The rotator cuff is a group of muscles and tendons that hold the shoulder joint in place and allow you to move your arm and shoulder. Problems occur when part of the rotator cuff becomes irritated or damaged. This can result in pain, weakness and reduced range of motion.
Sometimes one or more tendons become detached from the bone. In some cases, a surgeon can reattach the tendon to the bone using a thread-like material called a suture.
But sometimes the tendon is too badly damaged to be reattached. In that case, the surgeon may consider a "tendon transfer." This is a procedure in which a tendon from a different location is used to repair the rotator cuff.
The tendon most commonly transferred is the latissimus dorsi tendon in the back. For a latissimus dorsi transfer, the surgeon makes two incisions: one in the back and one in the front of the shoulder.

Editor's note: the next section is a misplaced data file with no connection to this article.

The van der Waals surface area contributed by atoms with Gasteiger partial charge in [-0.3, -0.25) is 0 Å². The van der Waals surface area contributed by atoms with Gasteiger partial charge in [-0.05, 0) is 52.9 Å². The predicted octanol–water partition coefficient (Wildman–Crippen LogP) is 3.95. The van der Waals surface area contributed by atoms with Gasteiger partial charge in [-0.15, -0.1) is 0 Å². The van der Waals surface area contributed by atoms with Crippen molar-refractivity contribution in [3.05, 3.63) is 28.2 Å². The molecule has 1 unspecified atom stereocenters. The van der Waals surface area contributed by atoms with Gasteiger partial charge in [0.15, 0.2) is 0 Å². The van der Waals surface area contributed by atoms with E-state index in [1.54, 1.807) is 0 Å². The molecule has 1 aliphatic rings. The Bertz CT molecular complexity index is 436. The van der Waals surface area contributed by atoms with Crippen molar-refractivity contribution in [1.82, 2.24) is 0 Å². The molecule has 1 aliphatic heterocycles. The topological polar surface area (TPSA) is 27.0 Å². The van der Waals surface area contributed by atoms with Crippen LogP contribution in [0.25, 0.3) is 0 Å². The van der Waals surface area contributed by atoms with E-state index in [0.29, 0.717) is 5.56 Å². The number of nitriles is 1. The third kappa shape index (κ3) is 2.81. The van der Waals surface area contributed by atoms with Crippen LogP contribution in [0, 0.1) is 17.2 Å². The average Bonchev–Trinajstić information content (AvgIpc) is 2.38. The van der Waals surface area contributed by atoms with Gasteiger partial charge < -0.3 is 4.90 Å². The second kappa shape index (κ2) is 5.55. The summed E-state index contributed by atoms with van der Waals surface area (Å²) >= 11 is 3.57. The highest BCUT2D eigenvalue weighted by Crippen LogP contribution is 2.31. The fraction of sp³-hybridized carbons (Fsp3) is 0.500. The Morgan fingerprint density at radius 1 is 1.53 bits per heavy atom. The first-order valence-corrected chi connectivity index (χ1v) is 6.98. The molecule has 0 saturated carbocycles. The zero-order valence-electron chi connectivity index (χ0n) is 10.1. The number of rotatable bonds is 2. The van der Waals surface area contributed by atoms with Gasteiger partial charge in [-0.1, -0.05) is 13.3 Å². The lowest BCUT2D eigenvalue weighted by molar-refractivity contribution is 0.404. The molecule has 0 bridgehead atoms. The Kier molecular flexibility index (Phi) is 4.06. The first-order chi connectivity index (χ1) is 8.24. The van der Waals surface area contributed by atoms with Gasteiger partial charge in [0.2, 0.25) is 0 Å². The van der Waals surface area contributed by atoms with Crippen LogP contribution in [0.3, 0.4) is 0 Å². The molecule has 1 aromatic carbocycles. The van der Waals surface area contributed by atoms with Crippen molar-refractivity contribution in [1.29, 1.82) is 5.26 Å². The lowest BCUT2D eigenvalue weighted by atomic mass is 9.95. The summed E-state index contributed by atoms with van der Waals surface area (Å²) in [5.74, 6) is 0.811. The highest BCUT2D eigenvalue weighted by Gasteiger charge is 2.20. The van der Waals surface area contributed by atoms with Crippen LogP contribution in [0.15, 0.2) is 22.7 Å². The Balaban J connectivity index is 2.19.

In the back, the surgeon detaches one end of a latissimus dorsi tendon and attaches a suture to that end. In the front, the surgeon creates a flap in the deltoid muscle, which covers the shoulder. He or she inserts a tool to grasp the end of the latissimus dorsi tendon. The surgeon brings the tendon under the deltoid to its new position.
Sutures are used to connect the transferred tendon to any remaining rotator cuff as well as bone. The surgeon tightens the sutures to pull the tendon against the bone and ties it securely in place. In some cases, anchors are inserted into the bone to help hold the sutures in place.
The surgeon closes the flap in the deltoid muscle. The incisions are then closed in the front and back.